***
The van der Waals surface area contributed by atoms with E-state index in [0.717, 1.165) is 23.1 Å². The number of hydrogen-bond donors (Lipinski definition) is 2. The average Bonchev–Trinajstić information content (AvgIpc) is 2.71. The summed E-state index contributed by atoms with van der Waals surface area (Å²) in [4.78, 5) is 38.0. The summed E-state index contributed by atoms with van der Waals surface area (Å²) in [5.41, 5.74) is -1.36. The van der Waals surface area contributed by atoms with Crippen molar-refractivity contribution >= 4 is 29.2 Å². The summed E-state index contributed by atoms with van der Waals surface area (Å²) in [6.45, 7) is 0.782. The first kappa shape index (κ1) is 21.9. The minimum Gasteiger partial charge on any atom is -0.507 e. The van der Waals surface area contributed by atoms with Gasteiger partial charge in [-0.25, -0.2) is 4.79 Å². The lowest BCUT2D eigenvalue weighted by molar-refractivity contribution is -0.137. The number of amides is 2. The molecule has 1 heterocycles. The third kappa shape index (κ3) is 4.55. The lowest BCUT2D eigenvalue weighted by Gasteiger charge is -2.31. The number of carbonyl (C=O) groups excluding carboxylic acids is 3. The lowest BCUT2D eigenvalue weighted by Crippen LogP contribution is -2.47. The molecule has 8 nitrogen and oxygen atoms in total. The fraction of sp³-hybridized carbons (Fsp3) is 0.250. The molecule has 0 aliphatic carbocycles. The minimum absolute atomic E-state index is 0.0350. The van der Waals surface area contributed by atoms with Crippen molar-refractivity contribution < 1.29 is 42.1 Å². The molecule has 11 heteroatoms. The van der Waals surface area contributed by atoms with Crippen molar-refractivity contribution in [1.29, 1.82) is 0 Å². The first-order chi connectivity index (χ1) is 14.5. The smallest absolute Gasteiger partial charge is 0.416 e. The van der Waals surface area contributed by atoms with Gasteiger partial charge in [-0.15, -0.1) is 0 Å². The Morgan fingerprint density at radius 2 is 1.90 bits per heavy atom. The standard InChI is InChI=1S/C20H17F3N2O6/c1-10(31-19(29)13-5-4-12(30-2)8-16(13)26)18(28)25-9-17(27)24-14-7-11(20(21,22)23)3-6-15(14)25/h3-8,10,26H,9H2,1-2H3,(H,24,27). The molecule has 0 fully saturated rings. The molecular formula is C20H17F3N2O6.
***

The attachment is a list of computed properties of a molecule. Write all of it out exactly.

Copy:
The van der Waals surface area contributed by atoms with E-state index in [0.717, 1.165) is 23.1 Å². The number of hydrogen-bond donors (Lipinski definition) is 2. The average Bonchev–Trinajstić information content (AvgIpc) is 2.71. The summed E-state index contributed by atoms with van der Waals surface area (Å²) in [4.78, 5) is 38.0. The summed E-state index contributed by atoms with van der Waals surface area (Å²) in [5.41, 5.74) is -1.36. The van der Waals surface area contributed by atoms with Crippen molar-refractivity contribution >= 4 is 29.2 Å². The summed E-state index contributed by atoms with van der Waals surface area (Å²) in [6.45, 7) is 0.782. The first kappa shape index (κ1) is 21.9. The minimum Gasteiger partial charge on any atom is -0.507 e. The van der Waals surface area contributed by atoms with Gasteiger partial charge in [-0.25, -0.2) is 4.79 Å². The lowest BCUT2D eigenvalue weighted by molar-refractivity contribution is -0.137. The number of amides is 2. The molecule has 1 heterocycles. The third kappa shape index (κ3) is 4.55. The lowest BCUT2D eigenvalue weighted by Gasteiger charge is -2.31. The number of carbonyl (C=O) groups excluding carboxylic acids is 3. The lowest BCUT2D eigenvalue weighted by Crippen LogP contribution is -2.47. The molecule has 8 nitrogen and oxygen atoms in total. The fraction of sp³-hybridized carbons (Fsp3) is 0.250. The molecule has 0 aliphatic carbocycles. The minimum absolute atomic E-state index is 0.0350. The van der Waals surface area contributed by atoms with Crippen molar-refractivity contribution < 1.29 is 42.1 Å². The molecule has 11 heteroatoms. The van der Waals surface area contributed by atoms with Crippen molar-refractivity contribution in [1.29, 1.82) is 0 Å². The first-order chi connectivity index (χ1) is 14.5. The smallest absolute Gasteiger partial charge is 0.416 e. The van der Waals surface area contributed by atoms with Gasteiger partial charge in [-0.15, -0.1) is 0 Å². The Morgan fingerprint density at radius 2 is 1.90 bits per heavy atom. The standard InChI is InChI=1S/C20H17F3N2O6/c1-10(31-19(29)13-5-4-12(30-2)8-16(13)26)18(28)25-9-17(27)24-14-7-11(20(21,22)23)3-6-15(14)25/h3-8,10,26H,9H2,1-2H3,(H,24,27). The molecule has 0 fully saturated rings. The molecular formula is C20H17F3N2O6.